Monday, 6 February 2017

Getting To The Point About Cat Claws

I’ll bet there isn’t a single cat owner among you who, at this very moment, isn’t bearing visible proof that your cat has claws.  Those crusty streaks on your arms and legs; those pastel pink “neener neener” streaks that prove she barely laid a glove on you.

And in most households, furniture, carpets and door and window casings also bear visible proof that your cat has claws.  But, I didn’t call you here today to tell you that.  Instead, I invite you to join us as we take a look at these interesting anatomical features.

While the claws are keenly capable of slicing you and your household to shreds, that is not their main purpose.  Claws were in place long before we became BFF with them because the cats had to get along in a pretty tough world.

Their claws provide traction that enables them to evade danger and chase prey, climb trees as required by both those pursuits, and maintain a grip on narrow branches until their tormentors move on.  They use their claws to scatter debris to cover up their scent when they answer a nature call, and, of course, the one we all think of first:  dispatch and tear into prey.

Like our fingernails, toenails and hair, a cat’s claws are composed of a protein called keratin.  But the similarity pretty much ends there.  There’s also a layer of dead keratin, called the sheath, which coats the cat’s claws.

That’s why house cats scratch on carpets and furniture while outdoor cats use trees and rocks.  That activity removes the sheath, leaving a freshly sharpened claw that’s ready for action.  You probably find them around the house from time to time.  I have a sheath from an African lion’s claw that a zookeeper gave me many years ago.  Pretty impressive weapon.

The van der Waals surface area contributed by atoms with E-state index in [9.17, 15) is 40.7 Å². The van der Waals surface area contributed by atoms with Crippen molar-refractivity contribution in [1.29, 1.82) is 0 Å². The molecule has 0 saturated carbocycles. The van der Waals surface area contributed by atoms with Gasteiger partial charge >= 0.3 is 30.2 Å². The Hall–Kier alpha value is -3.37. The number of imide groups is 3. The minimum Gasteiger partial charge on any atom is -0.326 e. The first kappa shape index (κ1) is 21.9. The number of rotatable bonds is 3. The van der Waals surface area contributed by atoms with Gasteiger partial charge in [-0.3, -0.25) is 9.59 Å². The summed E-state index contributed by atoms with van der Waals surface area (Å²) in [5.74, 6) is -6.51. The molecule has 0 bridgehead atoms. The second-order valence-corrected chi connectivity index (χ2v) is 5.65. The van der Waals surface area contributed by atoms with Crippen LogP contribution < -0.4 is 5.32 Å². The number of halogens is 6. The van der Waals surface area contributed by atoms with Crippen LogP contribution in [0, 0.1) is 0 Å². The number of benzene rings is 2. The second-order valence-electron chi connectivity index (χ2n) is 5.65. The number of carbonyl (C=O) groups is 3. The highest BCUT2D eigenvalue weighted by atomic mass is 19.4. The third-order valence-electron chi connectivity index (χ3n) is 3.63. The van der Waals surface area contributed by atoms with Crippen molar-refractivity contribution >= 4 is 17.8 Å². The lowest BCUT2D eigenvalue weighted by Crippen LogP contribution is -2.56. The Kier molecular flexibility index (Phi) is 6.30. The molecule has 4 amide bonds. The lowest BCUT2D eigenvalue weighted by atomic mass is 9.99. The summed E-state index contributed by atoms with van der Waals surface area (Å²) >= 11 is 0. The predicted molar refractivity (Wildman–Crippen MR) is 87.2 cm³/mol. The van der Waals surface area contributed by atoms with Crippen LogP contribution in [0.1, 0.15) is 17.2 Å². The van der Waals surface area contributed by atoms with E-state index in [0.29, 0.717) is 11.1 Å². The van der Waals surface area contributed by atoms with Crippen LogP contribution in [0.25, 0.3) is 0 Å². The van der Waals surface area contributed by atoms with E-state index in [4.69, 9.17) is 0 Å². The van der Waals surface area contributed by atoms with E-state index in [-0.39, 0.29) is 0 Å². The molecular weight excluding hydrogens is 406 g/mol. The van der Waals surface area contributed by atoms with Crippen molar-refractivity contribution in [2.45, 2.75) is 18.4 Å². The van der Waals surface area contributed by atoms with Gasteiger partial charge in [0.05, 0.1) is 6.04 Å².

Cats claws also contain a “quick,” appearing as a pink streak in the center of the claw.  That contains the claw’s blood supply.  You have to be careful when clipping your cat’s claws.  If you cut the quick, it’s painful to the cat and it bleeds generously.

But the biggest difference between our nails and their claws is that the claws are retractable.  When not in use, the claws are held in place by tight, elastic ligaments.  When she needs to use her claws, to climb up your leg for instance, she employs a muscle (if you’re taking notes, it’s the deep digital flexor) that defeats the ligament, keeping the claw retracted. When you gingerly remove her from your leg, she relaxes the muscle and the claws retract. 

Medical problems with the claws aren’t too common, but they can happen and often involve bacterial, viral and fungal infections or injury.  One of the most obvious signs of a problem is if the cat starts limping.

A little more subtle symptom is when the cat constantly licks her paw.  That’s easy to ignore because licking the paw is such a routine part of grooming.  You might note if the cat pays particular attention to a certain digit or if the licking is uncharacteristically frequent. 

While the cat usually maintains the claws, owners sometimes have to clip them.  I’ll bet a tech at your vet’s office will teach you.  When you can hear them clicking on a bare floor, it’s time for a manicure…or is it a pedicure?

Bob Bamberg has been in the pet supply industry for more than a quarter century, including owning his own feed and grain store in Southeastern Massachusetts, USA. He writes a weekly newspaper column on pet health, nutrition and behaviour and his articles appear on  and

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